A new study published in the journal Neurology found that people who are diagnosed with depression are at an increased risk of contracting Parkinson’s disease.1 A progressive disorder that affects the body’s nervous system, Parkinson’s is characterized by a gradual worsening of a person’s movement.2 For medical professionals and medical assistants who encounter patients dealing with depression frequently, it is important to be aware of factors that could lead to developing the debilitating disease.
Depression comes first
Researchers at Umeå University in Sweden found that people with depression were 50 percent more likely than those without it to have Parkinson’s later in life.1 As a result, depression is being considered as an early symptom or risk factor for Parkinson’s disease.
Starting in 2005 and studying the entire Swedish population who were over 50 years old, researchers used medical records spanning from 1987-2012 and discovered that over 140,000 people were suffering from depression.1 Due to the country’s large database on the health of its population, researchers could then determine how many had developed Parkinson’s disease.
Scientists also found that the severity of depression correlated with a higher likelihood of the onset of Parkinson’s. Researchers discovered those hospitalized once for depression were 3.5 times more likely to develop Parkinson’s as opposed to the 40 percent chance for those who were hospitalized four or five times.1
The distinction between a cause and a risk factor
Although these results are extremely beneficial for Parkinson’s research, James Beck, vice president of the Parkinson’s Disease Foundation, said the results don’t necessarily point to depression being a direct cause of Parkinson’s.3 The causes for the disease are still unknown, but it appears that things like genetics and exposure to environmental factors or toxins play a role of some kind. Instead, depression is considered a risk factor, among others like age, heredity and a person’s sex.2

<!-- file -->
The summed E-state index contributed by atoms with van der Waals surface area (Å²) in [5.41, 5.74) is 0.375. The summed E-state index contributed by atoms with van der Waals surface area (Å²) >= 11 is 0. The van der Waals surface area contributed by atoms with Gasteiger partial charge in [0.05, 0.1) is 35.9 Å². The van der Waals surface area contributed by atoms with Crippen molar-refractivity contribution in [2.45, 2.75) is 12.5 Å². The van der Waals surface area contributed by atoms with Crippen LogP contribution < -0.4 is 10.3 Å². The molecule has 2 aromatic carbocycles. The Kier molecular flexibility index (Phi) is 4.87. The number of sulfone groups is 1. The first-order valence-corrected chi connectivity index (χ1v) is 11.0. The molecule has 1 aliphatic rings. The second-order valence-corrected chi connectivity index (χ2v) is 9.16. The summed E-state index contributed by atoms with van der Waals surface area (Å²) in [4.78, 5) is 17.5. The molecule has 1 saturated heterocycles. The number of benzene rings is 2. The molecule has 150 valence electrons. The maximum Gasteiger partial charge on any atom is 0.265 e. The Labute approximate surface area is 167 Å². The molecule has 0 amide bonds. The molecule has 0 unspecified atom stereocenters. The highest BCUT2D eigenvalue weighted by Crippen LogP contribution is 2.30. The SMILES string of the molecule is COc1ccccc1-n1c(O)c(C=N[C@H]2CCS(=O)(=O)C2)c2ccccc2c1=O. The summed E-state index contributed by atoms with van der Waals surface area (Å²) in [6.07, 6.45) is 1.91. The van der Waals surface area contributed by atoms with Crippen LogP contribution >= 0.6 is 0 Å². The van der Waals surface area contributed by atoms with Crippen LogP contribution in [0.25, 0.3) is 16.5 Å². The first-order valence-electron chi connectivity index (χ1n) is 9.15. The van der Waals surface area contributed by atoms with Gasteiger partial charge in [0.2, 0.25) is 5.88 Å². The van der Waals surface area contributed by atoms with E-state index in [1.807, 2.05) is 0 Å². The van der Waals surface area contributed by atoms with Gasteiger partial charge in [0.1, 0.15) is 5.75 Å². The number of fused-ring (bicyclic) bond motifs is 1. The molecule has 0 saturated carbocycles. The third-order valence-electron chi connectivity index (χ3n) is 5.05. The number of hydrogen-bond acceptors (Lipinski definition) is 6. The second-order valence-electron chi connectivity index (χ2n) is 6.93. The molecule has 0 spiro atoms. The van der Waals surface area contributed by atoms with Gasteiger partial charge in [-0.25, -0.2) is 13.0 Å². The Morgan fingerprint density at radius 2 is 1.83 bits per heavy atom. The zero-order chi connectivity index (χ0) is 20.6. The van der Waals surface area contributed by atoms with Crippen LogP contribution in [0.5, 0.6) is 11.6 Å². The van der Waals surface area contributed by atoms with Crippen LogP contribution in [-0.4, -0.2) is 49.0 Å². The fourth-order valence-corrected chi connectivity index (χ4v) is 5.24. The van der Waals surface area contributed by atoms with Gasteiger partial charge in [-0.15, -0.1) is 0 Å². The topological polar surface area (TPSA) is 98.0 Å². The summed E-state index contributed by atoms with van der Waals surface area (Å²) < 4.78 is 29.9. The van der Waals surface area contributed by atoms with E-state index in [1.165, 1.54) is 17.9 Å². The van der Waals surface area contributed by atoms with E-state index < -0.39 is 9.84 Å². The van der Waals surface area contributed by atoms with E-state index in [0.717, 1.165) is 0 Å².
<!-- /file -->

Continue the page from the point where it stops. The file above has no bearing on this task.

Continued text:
Beck stresses the importance of early testing if someone dealing with depression starts to notice warning signs or symptoms common to Parkinson’s, including tremors, problems with movement and rigid muscles.3
Due to the fact that there is no known cause of Parkinson’s disease, there is also no cure. However, there are different treatment options available depending on the severity of a person’s symptoms. Some can be lessened by lifestyle changes and physical therapy that focuses on stretching and balance to help with tense muscles.4 Others can be helped by a variety of different medications that can help increase the brain’s levels of dopamine. For those with advanced levels of Parkinson’s and an unstable response to medications, surgical treatments, like deep brain stimulation can help reduce the symptoms.4
Umeå University scientists, as well as those at the Parkinson’s Disease Foundation, agree that additional research into Parkinson’s disease is necessary to shed additional light on the crippling disorder. For medical assistants and other health care professionals, the ties between depression and Parkinson’s offer a helpful clue into the origin of the disease.
1“Depression linked with development of Parkinson’s disease” Stephen Feller, United Press International, May 21, 2015. http://www.upi.com/Health_News/2015/05/21/Depression-linked-with-development-of-Parkinsons-disease/8211432218643/.
2“What is Parkinson’s Disease?” Parkinson’s Disease Foundation, 2015. http://www.pdf.org/en/about_pd.
3“Depression Raises Parkinson’s Risk, Study Confirms” Maggie Fox, NBC News, May 21, 2015. http://www.nbcnews.com/health/health-news/depression-raises-parkinsons-risk-study-confirms-n362091.
4“Parkinson’s Disease: Treatment and drugs” Mayo Clinic, May 28, 2014. http://www.mayoclinic.org/diseases-conditions/parkinsons-disease/basics/treatment/con-20028488.